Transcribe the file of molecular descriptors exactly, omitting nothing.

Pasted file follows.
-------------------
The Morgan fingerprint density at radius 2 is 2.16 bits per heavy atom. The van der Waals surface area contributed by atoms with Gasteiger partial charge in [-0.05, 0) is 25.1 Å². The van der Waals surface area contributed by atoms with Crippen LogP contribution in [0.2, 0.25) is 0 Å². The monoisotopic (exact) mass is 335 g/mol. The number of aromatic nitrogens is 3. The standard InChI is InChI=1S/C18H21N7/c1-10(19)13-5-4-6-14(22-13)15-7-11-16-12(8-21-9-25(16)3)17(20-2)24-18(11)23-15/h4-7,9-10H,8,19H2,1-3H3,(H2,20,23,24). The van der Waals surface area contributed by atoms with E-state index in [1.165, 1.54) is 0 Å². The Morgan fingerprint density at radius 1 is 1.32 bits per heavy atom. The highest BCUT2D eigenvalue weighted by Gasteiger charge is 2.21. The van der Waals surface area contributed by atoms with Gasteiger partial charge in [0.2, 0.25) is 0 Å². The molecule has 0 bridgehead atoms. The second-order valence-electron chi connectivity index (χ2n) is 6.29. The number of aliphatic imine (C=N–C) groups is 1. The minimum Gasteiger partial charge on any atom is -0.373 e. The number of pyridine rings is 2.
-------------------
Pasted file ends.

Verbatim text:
The Morgan fingerprint density at radius 2 is 2.16 bits per heavy atom. The van der Waals surface area contributed by atoms with Gasteiger partial charge in [-0.05, 0) is 25.1 Å². The van der Waals surface area contributed by atoms with Crippen LogP contribution in [0.2, 0.25) is 0 Å². The monoisotopic (exact) mass is 335 g/mol. The number of aromatic nitrogens is 3. The standard InChI is InChI=1S/C18H21N7/c1-10(19)13-5-4-6-14(22-13)15-7-11-16-12(8-21-9-25(16)3)17(20-2)24-18(11)23-15/h4-7,9-10H,8,19H2,1-3H3,(H2,20,23,24). The van der Waals surface area contributed by atoms with E-state index in [1.165, 1.54) is 0 Å². The Morgan fingerprint density at radius 1 is 1.32 bits per heavy atom. The highest BCUT2D eigenvalue weighted by Gasteiger charge is 2.21. The van der Waals surface area contributed by atoms with Gasteiger partial charge in [0.2, 0.25) is 0 Å². The molecule has 0 bridgehead atoms. The second-order valence-electron chi connectivity index (χ2n) is 6.29. The number of aliphatic imine (C=N–C) groups is 1. The minimum Gasteiger partial charge on any atom is -0.373 e. The number of pyridine rings is 2.